China, US divided on N. Korea sanctions before crucial United Nations vote

Posted September 14, 2017

A USA official, familiar with the council negotiations and speaking on condition of anonymity, said North Korea imports some 4.5 million barrels of refined petroleum products annually and four million barrels of crude oil.

"This will cut deep", U.S. Ambassador to the UN Nikki Haley said on the new resolution, pointing out it will hit Pyongyang's ability to fuel and fund its nuclear and missile programs and will reduce by nearly 50 percent its supply of gas, diesel and heavy fuel oil.

The new sanctions include a freeze on North Korean imports of crude oil at current levels of four million barrels a year and a cap on imports of refined petroleum products at two million barrels annually, or about half the current levels.

Russian Federation had condemned the idea of tightening sanctions on North Korea without any political push to resolve the crisis.

French ambassador to the UN Francois Delattre stated his support for the US-drafted resolution ahead of Monday's vote.

The resolution also adds language underscoring the Security Council's commitment to North Korea's sovereignty and territorial integrity, to "a peaceful and diplomatic solution to the situation", and "its concern that developments on the Korean Peninsula could have unsafe, large-scale regional security implications".

North Korean's Foreign Ministry issued a statement early Monday saying it is watching the United States' moves closely and threatened it is "ready and willing" to respond with measures of its own. North Korea continues to defy UN resolutions and pressure from the worldwide community in pursuit of missiles that can deliver nuclear weapons to the United States.

The US wanted a complete ban on oil exports to North Korea, immediate end to employment of an estimated 93,000 of its citizens overseas, forcible boarding of ships trading with that country to check for contraband, and restrictions on UN.

However, few diplomats or observers believed the punitive measures alone would force Kim Jong-un's regime to stop its nuclear and missile tests.

North Korea had said the latest test was an advanced hydrogen bomb.

Textiles were North Korea's second-biggest export after coal and other minerals in 2016, totalling $752 million, according to data from the Korea Trade-Investment Promotion Agency.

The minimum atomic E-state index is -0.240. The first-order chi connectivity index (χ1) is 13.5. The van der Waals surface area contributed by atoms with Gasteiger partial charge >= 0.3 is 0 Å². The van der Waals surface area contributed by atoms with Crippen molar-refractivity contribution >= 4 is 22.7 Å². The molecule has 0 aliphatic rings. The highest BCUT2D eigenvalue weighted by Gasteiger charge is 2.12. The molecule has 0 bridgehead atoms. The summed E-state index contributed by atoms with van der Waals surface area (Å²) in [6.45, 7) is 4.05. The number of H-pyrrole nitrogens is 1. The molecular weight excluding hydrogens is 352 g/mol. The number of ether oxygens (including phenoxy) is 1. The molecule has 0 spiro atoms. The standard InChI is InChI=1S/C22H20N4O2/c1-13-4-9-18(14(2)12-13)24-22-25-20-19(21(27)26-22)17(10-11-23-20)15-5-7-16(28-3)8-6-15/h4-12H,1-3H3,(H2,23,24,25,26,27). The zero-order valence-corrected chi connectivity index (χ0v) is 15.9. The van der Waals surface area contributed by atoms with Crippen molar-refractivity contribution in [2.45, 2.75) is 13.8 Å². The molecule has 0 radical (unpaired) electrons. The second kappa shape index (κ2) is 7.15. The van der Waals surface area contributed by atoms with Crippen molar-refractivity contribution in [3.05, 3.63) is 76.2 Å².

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Blocking textile exports and cutting off the flow of oil from China would potentially be crippling measures.

"We are not looking for war", US Ambassador to the United Nations Nikki Haley told the council after the vote.

She added that the U.S. is not looking for war with North Korea and Pyongyang has "not passed the point of no return". "They give us a much better chance to halt the regime's ability to fuel and finance its nuclear and missile programs, but we all know these steps only work if all nations implement them completely and aggressively".

The latest United Nations resolution asks countries around the world to inspect ships going in and out of North Korea's ports (a provision put in place by the Security Council in 2009) but does not authorise the use of force for ships that do not comply, as the Donald Trump administration had originally proposed.

"Today's resolution would not have happened without the strong relationship that has developed between President Trump and Chinese President Xi", Haley said.

If the pipeline were clogged beyond fix, China might be left without any influence over North Korea, experts say.

Chinese UN ambassador Liu Jieyi again called for talks "sooner rather than later". "The forthcoming measures to be taken by the DPRK will cause the United States the greatest pain and suffering it had [sic] ever gone though in its entire history".

Reaction in Asia to the latest round of global sanctions imposed on North Korea has been positive, but many are still skeptical they will have any significant impact.

"We don't take pleasure in further strengthening sanctions today", said Haley.

"And the textile sector is the final sector of the economy that is not until tonight subject to a ban on exports".

At the same time he acknowledged that the North Koreans do not yet have the capability to launch a missile as far as the UK.